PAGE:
How to make the most of France's 'night of museums' this weekend

The annual event takes place on the third Saturday in May each year in towns and cities across the whole of Europe. There are temporary exhibitions, themed guided visits, musical entertainment, lectures, concerts, food tasting, historical reconstructions and re-enactments, and film projections. Best news of all, almost everything is free. 

Here’s The Local’s guide to getting the most out of the night:

Plan, plan, then throwaway the plan

Consult the online programme and map out your route. A little preparation will make the night much easier – 3,000 museums will be open long into the night in France, and you don’t want to waste hours standing on a bridge arguing about where to go next. 

The site has suggestions for major cities, including Lyon, Dijon, Bourges, Strasbourg, Lille, Rouen, Bordeaux, Toulouse, and Marseilles. And four museums that have been closed to the public for years – Musée de Cluny in Paris, the Musée de Valenciennes, the Forum antique de Bavay in Nord and the Musée départemental Albert-Khan in Boulogne-Billancourt – are reopening on the night.

So, decide where you’re going beforehand – then feel free to dump your carefully plotted plan in a bin when you overhear someone else talking about this extraordinary thing they have discovered and go with the flow.

Be patient

When you are consulting the official website, try not to scream. You have to navigate a map rather than a traditional programme format – though, at least, this year it’s broken down in to French regions, which is marginally less frustrating.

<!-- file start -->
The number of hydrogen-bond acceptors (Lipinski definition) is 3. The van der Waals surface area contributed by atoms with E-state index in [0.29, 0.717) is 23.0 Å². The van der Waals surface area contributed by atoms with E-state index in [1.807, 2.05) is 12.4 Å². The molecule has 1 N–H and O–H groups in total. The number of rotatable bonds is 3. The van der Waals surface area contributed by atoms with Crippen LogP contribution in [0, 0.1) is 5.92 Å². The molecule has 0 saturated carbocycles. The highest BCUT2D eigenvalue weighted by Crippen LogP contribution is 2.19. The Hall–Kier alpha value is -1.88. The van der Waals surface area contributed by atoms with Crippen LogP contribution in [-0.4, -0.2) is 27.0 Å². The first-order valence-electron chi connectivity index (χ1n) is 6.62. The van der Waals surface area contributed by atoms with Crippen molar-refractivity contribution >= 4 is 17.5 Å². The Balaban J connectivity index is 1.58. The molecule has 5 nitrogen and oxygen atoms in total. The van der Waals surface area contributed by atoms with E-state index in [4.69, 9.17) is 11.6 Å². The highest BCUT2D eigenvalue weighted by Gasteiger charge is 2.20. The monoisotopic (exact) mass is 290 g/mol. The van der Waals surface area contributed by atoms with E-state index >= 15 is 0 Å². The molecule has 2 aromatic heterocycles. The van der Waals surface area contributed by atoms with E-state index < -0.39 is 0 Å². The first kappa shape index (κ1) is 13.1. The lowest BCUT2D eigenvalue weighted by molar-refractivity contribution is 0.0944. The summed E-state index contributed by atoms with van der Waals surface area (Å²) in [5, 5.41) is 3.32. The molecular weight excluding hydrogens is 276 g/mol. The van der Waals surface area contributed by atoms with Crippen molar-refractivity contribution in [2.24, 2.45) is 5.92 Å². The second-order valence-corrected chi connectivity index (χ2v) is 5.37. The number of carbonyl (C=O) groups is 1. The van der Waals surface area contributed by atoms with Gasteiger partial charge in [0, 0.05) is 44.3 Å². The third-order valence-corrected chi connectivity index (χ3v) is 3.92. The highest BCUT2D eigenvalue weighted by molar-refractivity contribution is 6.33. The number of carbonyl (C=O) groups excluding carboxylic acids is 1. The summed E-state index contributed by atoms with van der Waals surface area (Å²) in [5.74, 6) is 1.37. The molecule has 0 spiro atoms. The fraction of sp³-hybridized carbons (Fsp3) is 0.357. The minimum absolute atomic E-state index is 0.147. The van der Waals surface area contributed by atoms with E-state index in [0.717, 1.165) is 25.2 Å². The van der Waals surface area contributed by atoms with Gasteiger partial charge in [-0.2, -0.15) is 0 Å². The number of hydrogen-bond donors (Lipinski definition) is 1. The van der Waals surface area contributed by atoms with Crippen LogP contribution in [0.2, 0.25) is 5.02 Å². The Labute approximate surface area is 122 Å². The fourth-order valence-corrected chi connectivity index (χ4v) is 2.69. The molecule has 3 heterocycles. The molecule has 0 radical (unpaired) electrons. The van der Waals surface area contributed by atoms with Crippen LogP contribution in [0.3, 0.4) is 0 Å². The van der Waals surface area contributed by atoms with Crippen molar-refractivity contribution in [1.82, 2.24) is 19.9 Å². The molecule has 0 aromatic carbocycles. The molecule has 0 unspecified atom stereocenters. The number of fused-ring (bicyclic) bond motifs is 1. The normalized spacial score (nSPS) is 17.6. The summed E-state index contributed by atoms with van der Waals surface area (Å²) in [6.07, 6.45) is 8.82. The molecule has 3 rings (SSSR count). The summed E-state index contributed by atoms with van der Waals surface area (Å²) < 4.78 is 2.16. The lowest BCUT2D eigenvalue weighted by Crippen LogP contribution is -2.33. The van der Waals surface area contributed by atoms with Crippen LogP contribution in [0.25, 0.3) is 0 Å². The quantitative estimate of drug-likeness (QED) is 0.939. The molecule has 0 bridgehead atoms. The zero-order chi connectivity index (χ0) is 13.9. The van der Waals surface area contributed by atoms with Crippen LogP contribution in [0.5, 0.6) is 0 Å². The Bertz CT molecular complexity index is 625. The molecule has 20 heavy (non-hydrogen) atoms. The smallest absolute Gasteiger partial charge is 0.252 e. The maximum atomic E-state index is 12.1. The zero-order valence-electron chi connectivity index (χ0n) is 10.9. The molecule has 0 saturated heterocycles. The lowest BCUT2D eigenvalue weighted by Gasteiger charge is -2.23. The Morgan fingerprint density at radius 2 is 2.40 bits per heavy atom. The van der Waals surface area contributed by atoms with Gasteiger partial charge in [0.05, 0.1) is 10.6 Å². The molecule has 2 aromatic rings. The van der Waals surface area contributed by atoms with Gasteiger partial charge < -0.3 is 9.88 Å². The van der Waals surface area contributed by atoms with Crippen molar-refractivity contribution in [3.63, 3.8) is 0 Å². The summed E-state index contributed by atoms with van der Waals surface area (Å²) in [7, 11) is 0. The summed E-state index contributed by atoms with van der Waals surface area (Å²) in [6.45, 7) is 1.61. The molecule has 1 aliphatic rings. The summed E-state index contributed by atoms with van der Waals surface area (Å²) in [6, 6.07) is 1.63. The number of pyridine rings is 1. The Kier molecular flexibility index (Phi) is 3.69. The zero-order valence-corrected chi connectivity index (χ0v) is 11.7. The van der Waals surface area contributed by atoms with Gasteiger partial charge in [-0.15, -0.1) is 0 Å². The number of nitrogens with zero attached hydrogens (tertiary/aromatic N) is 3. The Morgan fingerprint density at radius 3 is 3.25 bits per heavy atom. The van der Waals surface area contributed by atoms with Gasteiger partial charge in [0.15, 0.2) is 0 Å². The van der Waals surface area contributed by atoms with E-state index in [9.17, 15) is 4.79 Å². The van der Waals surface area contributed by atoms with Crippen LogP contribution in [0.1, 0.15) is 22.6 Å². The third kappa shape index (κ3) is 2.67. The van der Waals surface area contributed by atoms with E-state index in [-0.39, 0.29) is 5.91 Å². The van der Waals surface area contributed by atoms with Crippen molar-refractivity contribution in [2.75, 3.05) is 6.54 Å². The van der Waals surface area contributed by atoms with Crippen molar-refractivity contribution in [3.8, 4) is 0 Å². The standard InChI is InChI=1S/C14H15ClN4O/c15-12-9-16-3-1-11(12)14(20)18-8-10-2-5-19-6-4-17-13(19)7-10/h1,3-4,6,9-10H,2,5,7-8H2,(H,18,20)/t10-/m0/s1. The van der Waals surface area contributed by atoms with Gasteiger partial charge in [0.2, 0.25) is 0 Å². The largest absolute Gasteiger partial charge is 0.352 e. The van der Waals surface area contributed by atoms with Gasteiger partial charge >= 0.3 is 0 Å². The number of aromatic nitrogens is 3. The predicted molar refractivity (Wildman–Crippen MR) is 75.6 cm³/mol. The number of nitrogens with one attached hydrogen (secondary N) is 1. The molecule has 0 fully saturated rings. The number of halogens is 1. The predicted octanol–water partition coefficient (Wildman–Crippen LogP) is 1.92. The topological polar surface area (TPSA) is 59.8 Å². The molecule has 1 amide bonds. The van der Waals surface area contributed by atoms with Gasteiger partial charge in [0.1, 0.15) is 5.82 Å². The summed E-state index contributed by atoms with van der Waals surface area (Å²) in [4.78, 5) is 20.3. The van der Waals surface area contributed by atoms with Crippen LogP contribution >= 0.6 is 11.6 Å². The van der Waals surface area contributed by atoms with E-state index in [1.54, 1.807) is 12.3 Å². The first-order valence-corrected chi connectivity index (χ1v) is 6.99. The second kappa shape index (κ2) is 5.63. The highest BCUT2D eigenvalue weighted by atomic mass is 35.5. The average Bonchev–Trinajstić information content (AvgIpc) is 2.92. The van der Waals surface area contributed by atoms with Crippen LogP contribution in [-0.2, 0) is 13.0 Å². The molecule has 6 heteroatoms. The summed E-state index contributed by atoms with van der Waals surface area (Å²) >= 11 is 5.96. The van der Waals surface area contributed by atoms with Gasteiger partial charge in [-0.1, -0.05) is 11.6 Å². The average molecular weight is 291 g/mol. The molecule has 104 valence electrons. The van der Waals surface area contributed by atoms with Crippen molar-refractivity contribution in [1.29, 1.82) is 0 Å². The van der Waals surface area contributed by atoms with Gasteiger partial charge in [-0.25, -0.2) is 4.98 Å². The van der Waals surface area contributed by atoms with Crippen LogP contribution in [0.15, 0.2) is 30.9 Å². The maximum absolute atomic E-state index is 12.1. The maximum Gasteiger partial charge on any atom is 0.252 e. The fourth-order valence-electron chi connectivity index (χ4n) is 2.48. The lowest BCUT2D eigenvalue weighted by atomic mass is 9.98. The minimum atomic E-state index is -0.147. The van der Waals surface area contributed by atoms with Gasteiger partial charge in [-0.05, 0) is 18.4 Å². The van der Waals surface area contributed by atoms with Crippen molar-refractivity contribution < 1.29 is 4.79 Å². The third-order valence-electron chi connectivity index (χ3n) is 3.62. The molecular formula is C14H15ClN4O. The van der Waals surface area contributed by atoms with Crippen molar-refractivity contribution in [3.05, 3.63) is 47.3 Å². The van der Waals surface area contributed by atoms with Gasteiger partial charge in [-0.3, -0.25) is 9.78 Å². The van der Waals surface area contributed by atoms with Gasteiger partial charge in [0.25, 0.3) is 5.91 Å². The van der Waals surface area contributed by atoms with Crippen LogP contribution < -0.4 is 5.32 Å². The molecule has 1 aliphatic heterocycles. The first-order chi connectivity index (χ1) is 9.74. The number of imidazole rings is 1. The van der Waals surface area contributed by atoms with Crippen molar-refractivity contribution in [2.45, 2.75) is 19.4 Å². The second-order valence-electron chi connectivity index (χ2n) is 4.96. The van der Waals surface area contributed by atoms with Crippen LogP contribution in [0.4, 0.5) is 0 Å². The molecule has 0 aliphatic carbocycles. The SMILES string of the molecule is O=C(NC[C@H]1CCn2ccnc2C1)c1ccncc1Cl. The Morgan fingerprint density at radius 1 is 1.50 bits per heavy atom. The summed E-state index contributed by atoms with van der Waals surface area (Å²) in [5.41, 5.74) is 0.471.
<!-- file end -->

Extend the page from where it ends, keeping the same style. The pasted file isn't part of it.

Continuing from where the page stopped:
It is actually much easier if you know the specific museums you are interested in visiting, as they have individual programmes of events. But half the fun of a night like this is visiting somewhere you’ve never been before.

Wear comfortable shoes and travel light

Wear shoes for the long haul rather than the first impression. There will be distances to cover and you might even find yourself dancing in the middle of a museum. 

And blisters are never a good partner with great art. Leave your skateboard and shopping trolley at home, they will just prove a nuisance when you are going through security checks.

Come early – or late – to avoid endless queues

Arriving at the Louvre at 8pm is always going to mean a giant queue. And nothing ruins a night quicker than spending most of it standing in an unmoving line. Try to escape peak times at the major museums – but check they’re not doing something interesting that you don’t want to miss – hip hop dance classes in the Department of Oriental Antiquities, in the Louvre’s Richelieu wing, for example…

Go somewhere you’ve never been to before

Do a lucky dip. Pick somewhere you’ve never heard of and know nothing about. What about the Musée de Valenciennes, which reopens after years of being closed to the public, for example. Its giving visitors the chance to see its fine art under ultraviolet light – which will reveal things you wouldn’t normally see.

Or you could delve deep into the Aude Departmental Archives, in Carcassonne, and discover the amazing life stories of some of the region’s historical figures

Make it social

Gather the troops, this is a night for multi-generations of family and friends. Art, history and culture, is very much a shared experience and you can usually find something that everyone loves – or hates.

Plan a pitstop

You will always need refreshing and wouldn’t a night of culture be wonderfully enhanced by a delicious picnic on the banks of the Seine, if you’re in Paris. 

Your mind will need a little pause from all the intellectual overload. Find a spot, listen to the music (there’s always music from somewhere) and watch the Bateaux Mouches go by as you eat a baguette with some good local cheese and some saucisson.